CIA Greystone Cooking Demonstration

It had been 5 years since I had been in California, the last time was in Los Angeles, when Angel and I decided to move to Bulgaria. I had added additional days to my visit to incorporate the Foodbuzz Festival and a trip to wine country; Napa and Sonoma.  About a month before my trip, I reserved a space for a cooking demo at The Culinary Institute of America’s Greystone Campus.  I had not previously had the opportunity to visit any of the CIA’s campuses and I was quite excited about being surrounded by culinary greatness; to my surprise, I was about the one of the few who attended the demo that felt that way.

This was the second time in my life that I had crossed over the Golden Gate bridge, the first being with my husband on our honeymoon in 2000. The weather was less than stellar on my most recent crossing, but that didn’t stop me from commemorating the event, which was bittersweet without my hubby! The drive through the Napa Valley towards St. Helena was gorgeous.  Route 29 was lined with vineyards and estates, which I was informed you could visit and taste for anywhere from $10 – 30 USD, which would be put toward a bottle should you happen to purchase one. Being that I was on a budget that portion of the tour would need to be saved for the next trip.

We arrived at the Greystone campus early.  My friend Ross Cobb winemaker from Cobb Wines ended up joining me demo, which was nice.  I had originally anticipated going it alone.  The demo was supposed to start at 1:30, but because 44 of the 48 seats were reserved by a team building retreat for Bank of America, they changed the time till 2:00 and we still needed to wait for the tour bus to arrive.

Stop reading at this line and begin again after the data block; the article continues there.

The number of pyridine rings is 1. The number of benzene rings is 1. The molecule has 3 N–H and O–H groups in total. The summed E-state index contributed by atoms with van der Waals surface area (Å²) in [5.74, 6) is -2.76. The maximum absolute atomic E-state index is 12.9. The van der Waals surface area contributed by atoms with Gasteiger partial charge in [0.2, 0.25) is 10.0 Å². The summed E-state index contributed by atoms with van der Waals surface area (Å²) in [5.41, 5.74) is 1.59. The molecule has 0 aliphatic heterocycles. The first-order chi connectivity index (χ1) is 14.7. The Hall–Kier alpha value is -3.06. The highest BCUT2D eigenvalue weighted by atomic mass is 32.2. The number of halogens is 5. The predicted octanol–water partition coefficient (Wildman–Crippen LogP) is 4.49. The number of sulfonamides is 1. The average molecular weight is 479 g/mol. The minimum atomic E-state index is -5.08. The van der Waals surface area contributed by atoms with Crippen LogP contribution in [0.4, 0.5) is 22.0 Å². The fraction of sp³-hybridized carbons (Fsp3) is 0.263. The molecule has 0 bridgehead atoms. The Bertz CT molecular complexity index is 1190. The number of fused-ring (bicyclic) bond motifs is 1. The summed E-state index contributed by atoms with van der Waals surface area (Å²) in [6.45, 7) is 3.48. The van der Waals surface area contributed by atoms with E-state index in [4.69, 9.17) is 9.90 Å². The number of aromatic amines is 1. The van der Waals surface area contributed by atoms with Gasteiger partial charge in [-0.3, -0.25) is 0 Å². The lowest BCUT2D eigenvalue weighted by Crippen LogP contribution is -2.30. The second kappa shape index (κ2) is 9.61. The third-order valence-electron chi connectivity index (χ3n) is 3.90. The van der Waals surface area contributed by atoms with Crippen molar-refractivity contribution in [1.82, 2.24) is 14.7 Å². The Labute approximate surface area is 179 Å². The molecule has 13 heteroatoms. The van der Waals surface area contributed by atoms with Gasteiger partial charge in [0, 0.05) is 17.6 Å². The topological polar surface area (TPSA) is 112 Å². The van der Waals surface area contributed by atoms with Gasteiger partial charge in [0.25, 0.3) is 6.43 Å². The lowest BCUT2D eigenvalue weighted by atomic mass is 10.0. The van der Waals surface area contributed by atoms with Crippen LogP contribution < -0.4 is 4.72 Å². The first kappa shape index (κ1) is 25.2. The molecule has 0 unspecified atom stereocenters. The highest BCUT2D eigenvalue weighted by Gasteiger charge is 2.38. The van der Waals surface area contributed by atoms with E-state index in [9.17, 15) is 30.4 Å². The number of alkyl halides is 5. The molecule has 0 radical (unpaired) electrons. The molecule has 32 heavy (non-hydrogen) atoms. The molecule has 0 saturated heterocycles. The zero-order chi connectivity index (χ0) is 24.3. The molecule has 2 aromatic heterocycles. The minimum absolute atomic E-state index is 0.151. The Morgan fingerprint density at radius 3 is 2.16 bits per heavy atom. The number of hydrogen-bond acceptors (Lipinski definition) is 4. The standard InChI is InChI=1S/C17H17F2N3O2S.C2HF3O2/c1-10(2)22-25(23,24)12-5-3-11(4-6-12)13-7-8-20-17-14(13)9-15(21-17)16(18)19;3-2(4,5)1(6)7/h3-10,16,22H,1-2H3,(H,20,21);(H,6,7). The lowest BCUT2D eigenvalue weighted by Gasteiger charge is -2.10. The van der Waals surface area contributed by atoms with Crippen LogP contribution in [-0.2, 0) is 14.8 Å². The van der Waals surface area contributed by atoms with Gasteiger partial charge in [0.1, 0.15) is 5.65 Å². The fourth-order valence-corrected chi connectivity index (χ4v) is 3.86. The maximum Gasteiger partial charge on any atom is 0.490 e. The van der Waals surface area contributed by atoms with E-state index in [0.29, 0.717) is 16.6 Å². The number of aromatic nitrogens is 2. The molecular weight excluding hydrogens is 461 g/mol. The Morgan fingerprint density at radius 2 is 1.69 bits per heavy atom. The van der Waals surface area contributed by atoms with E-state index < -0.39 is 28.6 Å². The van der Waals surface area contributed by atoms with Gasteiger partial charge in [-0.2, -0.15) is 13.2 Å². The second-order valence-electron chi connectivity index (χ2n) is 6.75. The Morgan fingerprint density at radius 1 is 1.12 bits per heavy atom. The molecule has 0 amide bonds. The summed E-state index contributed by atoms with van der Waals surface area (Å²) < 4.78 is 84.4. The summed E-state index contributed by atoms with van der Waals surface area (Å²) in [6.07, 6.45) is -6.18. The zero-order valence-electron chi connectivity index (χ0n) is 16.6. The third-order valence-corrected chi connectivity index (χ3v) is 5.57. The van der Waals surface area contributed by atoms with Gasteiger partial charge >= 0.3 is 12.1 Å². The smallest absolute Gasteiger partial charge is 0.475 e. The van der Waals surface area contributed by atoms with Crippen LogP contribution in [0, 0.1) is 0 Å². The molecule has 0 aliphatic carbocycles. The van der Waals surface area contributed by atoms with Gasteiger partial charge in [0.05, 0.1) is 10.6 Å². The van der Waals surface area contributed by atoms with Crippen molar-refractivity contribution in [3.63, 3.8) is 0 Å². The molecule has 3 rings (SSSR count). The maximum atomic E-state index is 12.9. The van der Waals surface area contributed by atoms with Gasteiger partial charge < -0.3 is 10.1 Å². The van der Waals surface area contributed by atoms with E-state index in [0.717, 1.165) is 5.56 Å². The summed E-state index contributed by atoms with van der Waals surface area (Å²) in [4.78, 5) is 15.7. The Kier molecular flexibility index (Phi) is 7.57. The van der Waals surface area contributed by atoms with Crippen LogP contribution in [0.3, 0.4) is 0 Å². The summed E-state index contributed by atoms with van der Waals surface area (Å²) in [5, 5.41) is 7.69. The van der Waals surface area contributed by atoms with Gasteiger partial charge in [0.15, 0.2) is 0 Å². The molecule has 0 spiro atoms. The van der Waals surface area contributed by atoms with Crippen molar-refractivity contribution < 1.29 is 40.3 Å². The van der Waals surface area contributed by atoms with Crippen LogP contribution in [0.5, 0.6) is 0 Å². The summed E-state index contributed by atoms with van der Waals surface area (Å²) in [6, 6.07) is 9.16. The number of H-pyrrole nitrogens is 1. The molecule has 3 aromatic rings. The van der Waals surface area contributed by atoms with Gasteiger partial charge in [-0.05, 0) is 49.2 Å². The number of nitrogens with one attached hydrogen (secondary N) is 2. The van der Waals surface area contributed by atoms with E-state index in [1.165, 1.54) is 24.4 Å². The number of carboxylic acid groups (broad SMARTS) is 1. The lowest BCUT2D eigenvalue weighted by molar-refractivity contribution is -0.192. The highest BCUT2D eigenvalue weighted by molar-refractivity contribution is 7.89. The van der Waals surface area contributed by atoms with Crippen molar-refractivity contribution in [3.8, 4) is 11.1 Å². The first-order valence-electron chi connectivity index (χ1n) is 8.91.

While waiting, I had an opportunity to speak with the chef, Harold Imbrunetti.  I asked him the most important question, which was where was the best spot to sit and he suggested second row center.  You don’t get to have the first taste, but the best vantage point for the action.  When I told him that I was a blogger, he had asked if I had written to him about getting some gourmet organic rubs and marinades from his company Wine Country Chef for a giveaway.  Maybe he will provide me with some after this post.

Our recipe for the day was Frittata with Crispy Potatoes, Spinach and Truffle Essence.  Chef Imbrunetti provided us with a recipe, but he said that he has never made the same one twice and then proceeded to make changes to the printed recipe we were given.

Frittata with Crispy Potatoes, Spinach and Truffle Essence: 
by CIA Chef Harold Imbrunetti

2 sm russet potatoes, peeled and sliced 1/4″(.63cm) thick
3 tbsp olive oil (he used a hot/spicy Spanish variety)
1 white onion (sweeter in contrast to the leek)
1 lg leek, halved lengthwise and thinly sliced
20 eggs
2 oz (59ml) water
1 sm bunch of spinach leaves, washed and stemmed
1/4 cup finely grated Vella Dry Jack & parmesan reggiano (any hard cheese)
3 – 4 tbsp (60g) unsalted butter, cold (I think he used more… a lot more)
Freshly ground black pepper to taste
1 oz (29ml) white truffle oil

Method:

  1. Preheat an oven to 350F (180C)
  2. Place potatoes in a pot with 1 qt (950ml) cold water and 1 tbsp kosher salt.Bring the pot to a simmer and cook for 3 minutes, or until the potatoes are just done through, fork tender.  Drain the potatoes carefully, towel dry excess water and set aside.
  3. Heat 1 tbsp of the olive oil in a sauté pan over a medium burner, make sure the pan is hot before adding the oil.  Add the onion and leek, and sauté for two minutes, or until the onion is translucent. Remove from the pan from heat and allow it to cool to room temperature.